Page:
Unlocking Business Intelligence
Unification helps protect campuses
- By Jason Friedberg
- April 01, 2021
Advances in IP technology have greatly improved
physical security solutions and have allowed the
industry to move toward getting systems to work
together. fiis has been especially important for large
corporate, health and educational campuses.
To improve security and operational efficiency, the main focus has
been on systems integration. fiis process involves bringing different
components together, including video management, access control,
automatic license plate recognition, communications and intrusion
detection. Unfortunately, integrating multiple systems does not necessarily
mean they will be able to operate together as a unified system.
Unification is a more effective strategy. In a unified system, all the
components are written in the same code and share the same backend
interface. fie result is a security solution that not only looks like
a single system but functions like one as well. A unified system provides
everything security staff need within a single user interface (UI)
to help them effectively and efficiently protect people and assets.
In addition to improving security and operational efficiency, unification also allows organizations to gain control over all systems from
an intelligence and data perspective. By gathering together huge
amounts of data into one, single-stream, a unified system makes it
possible to transform raw information into invaluable business intelligence
across a multitude of departments.
Unification Improves Efficiency
fie standard setup for campus security departments using an integrated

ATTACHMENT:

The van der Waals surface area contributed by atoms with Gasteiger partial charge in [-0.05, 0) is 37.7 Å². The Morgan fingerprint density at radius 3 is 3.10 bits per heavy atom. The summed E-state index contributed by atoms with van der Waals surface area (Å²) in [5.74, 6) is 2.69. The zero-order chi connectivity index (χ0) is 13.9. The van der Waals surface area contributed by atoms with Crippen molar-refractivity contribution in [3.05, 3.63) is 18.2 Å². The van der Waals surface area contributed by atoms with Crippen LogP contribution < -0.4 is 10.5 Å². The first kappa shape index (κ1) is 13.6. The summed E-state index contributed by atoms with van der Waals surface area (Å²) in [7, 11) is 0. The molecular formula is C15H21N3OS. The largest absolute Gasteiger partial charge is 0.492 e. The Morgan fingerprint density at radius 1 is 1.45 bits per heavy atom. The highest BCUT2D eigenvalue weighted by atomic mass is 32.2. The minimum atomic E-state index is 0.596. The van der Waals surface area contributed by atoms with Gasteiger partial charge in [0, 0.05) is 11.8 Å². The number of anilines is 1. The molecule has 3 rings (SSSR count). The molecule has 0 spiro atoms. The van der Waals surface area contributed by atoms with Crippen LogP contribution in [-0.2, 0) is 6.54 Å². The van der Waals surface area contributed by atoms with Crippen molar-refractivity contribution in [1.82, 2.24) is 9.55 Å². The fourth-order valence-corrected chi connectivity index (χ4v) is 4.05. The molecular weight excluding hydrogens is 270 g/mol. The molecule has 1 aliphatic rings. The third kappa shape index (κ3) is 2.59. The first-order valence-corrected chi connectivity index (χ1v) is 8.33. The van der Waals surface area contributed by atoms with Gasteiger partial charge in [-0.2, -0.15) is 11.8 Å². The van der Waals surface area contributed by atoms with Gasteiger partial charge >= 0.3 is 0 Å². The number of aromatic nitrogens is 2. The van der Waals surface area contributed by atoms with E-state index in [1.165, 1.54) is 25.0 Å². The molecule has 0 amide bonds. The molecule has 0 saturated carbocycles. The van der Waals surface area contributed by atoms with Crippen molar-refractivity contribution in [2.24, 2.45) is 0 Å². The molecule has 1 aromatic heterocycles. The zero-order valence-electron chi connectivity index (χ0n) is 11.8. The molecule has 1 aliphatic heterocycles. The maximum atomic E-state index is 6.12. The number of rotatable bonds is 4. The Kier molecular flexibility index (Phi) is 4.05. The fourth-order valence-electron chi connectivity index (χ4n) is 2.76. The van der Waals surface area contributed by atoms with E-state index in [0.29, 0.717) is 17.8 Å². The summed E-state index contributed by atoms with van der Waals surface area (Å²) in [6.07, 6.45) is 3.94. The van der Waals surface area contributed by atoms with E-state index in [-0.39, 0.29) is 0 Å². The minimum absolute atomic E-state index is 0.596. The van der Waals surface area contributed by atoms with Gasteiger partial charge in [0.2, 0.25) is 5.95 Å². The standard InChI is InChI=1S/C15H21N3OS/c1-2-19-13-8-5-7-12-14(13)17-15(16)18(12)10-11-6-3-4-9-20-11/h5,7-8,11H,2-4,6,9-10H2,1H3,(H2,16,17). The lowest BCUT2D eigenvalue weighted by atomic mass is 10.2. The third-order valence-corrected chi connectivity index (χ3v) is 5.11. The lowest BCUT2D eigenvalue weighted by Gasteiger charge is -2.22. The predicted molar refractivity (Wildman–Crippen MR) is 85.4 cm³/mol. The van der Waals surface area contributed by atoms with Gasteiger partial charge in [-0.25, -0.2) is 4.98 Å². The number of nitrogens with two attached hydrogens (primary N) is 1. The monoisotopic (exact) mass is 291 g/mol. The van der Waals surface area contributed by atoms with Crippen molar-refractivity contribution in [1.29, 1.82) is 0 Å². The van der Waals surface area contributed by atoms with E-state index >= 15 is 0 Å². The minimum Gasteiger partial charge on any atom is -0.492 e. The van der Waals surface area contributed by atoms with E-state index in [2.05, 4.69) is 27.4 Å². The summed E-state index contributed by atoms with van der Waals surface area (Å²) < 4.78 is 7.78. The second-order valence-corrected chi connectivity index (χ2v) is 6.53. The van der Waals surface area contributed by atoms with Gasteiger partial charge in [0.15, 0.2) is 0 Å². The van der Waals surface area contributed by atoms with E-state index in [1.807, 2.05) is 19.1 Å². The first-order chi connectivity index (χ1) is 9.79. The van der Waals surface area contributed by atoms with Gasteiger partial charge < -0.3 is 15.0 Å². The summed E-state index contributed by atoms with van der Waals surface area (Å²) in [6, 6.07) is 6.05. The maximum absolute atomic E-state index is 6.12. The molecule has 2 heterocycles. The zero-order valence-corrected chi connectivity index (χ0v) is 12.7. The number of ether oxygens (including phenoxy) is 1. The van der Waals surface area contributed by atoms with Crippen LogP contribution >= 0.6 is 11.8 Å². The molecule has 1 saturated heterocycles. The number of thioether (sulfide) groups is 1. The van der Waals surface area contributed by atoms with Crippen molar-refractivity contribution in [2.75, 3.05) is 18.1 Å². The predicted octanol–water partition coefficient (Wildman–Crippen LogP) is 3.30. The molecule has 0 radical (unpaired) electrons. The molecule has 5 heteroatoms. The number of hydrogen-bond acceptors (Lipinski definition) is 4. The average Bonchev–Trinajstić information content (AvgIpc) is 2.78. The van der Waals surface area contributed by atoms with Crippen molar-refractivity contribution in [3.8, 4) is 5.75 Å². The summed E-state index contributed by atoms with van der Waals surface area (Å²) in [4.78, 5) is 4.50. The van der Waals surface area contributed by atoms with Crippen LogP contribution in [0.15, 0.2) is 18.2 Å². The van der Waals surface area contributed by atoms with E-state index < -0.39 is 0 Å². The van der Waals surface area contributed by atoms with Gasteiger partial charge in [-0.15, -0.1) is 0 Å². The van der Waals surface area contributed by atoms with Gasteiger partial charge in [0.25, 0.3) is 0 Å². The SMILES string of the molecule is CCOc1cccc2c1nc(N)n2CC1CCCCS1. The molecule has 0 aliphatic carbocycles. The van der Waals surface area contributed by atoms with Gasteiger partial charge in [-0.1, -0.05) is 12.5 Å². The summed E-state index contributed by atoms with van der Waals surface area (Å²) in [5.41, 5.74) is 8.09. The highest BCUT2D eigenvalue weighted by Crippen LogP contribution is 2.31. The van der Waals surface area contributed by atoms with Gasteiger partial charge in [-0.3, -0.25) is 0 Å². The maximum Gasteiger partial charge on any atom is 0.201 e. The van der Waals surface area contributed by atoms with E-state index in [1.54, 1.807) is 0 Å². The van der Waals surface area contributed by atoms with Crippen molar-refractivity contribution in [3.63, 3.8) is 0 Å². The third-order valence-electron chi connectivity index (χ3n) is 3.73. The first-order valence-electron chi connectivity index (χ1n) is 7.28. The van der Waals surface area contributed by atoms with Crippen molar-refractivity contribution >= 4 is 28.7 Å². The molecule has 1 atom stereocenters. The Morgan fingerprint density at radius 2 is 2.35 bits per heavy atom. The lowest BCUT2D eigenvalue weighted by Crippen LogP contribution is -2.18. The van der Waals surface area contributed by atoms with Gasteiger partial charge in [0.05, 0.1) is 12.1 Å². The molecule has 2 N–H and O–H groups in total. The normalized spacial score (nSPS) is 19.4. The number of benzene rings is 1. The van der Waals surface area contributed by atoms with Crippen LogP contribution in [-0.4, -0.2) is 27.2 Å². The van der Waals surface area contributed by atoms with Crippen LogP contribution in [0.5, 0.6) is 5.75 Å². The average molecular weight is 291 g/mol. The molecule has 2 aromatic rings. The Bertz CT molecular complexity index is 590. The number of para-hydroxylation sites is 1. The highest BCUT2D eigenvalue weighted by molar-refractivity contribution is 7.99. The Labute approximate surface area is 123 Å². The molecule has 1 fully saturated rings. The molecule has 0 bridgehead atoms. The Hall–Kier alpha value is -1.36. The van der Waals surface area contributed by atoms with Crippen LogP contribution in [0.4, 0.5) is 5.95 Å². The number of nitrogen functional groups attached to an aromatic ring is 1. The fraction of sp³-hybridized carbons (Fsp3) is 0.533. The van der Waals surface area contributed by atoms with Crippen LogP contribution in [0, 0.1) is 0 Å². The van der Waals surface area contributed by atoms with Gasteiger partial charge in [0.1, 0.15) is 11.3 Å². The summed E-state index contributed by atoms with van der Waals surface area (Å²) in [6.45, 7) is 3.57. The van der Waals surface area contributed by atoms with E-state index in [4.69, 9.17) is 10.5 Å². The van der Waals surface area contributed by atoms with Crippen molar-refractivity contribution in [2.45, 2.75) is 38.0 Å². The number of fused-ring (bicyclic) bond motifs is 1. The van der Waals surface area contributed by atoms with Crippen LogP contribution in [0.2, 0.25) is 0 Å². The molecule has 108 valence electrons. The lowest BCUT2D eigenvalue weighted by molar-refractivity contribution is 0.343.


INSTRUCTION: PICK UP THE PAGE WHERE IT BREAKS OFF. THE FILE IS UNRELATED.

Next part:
system usually involves assigning a single responsibility to each operator.
While one operator is responsible for watching video, another is in
charge of monitoring access control and another looks after parking.
Following this structure, each workstation has a central monitor that the
operator uses to interface with their assigned system. But, because the
systems are integrated together, procedures can become complicated
when operators have to move between them to complete tasks.
For example, when an organization integrates access control with
video, the two systems come back to the command center but appear
either on a split-screen or on two separate screens. While they might
appear side-by-side, the two programs do not actually communicate
with one another. This means that operators grant door access through
the ACS, but, when they need to perform identity verification, they
must move to the video management side to view the footage.
To move between systems, an operator must either use a toggle
switch or actually get up and go to another workstation. In either
scenario, the operator still has to maneuver between two different
systems to perform what should be a single task like verifying identities
to grant access. One serious consequence of this setup is that
operators can miss alarms or incidents in one system as they are completing
tasks in another.
Unification eliminates these problems. Workstations can be set up
to allow operators either to monitor all systems at once or to focus on
one system while still being able to move seamlessly into another.